Iran’s provision of drones and military advisers to Russia has called international attention to an alliance that has been evident to those paying attention to the Middle East for at least a decade. While putative experts have tended to express doubts about the depth of Tehran-Moscow ties, citing centuries of conflict between tsarist and Persian imperial ambitions, Oved Lobel points out that these ties began with the Islamic Republic’s inception. Nor are they limited to the Middle East: Lobel identifies cooperation between the Kremlin and the mullahs as stretching from Latin America to Africa to Myanmar.
The relationship between Iran and Russia is neither recent nor transactional. This entirely ideological alliance began before the collapse of the Soviet Union, particularly with the division of Afghanistan in the mid-1980s, and it is strange that until this year, the conventional wisdom continued to stress tensions and differences rather than partnership.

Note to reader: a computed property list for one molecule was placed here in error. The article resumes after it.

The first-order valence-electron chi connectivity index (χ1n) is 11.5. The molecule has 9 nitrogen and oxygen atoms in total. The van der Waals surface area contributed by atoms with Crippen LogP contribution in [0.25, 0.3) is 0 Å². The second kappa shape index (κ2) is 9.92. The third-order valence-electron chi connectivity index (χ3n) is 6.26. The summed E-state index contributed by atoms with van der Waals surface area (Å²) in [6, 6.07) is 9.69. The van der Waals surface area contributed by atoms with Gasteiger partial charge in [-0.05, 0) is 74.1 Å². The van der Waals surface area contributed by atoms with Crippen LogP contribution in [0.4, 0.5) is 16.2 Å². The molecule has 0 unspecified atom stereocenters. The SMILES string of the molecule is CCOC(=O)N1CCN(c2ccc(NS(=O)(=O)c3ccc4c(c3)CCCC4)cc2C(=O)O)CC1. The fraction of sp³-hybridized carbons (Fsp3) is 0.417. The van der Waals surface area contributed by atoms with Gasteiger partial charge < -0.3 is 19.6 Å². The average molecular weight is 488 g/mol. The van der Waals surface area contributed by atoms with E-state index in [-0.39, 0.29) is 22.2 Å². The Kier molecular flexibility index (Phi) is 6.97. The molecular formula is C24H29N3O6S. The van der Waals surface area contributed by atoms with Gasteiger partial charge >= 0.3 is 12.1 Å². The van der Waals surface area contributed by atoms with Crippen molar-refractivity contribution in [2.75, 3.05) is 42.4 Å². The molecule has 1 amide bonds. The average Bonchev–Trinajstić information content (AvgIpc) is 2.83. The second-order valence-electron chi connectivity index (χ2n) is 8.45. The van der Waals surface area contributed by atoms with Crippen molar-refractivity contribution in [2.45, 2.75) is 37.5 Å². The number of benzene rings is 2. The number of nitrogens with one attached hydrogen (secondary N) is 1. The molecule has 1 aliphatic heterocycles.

The first Russian move following the collapse of the USSR was the massive sale of arms to Iran, despite severe U.S. pressure and a secret mid-1995 pact between then-Vice-President Al Gore and Russian’s then-Prime Minister Viktor Chernomyrdin to cut off such sales to Iran by 1999 in exchange for not being sanctioned. In 2007, Iran and Russia signed a deal for the S-300 air-defense system, which was ultimately delivered to Iran in 2016.
During the second intifada, it was via Moscow that the Palestine Liberation Organization (PLO), a former Soviet proxy, was able to meet with and secure help from the Islamic Revolutionary Guard Corps (IRGC), ultimately resulting in the Karine A affair, in which a massive arms shipment to Palestinian terrorists was intercepted by Israel. Russia continues to maintain ties with all Palestinian terrorist groups, including IRGC clients and proxies like Hamas and Palestinian Islamic Jihad.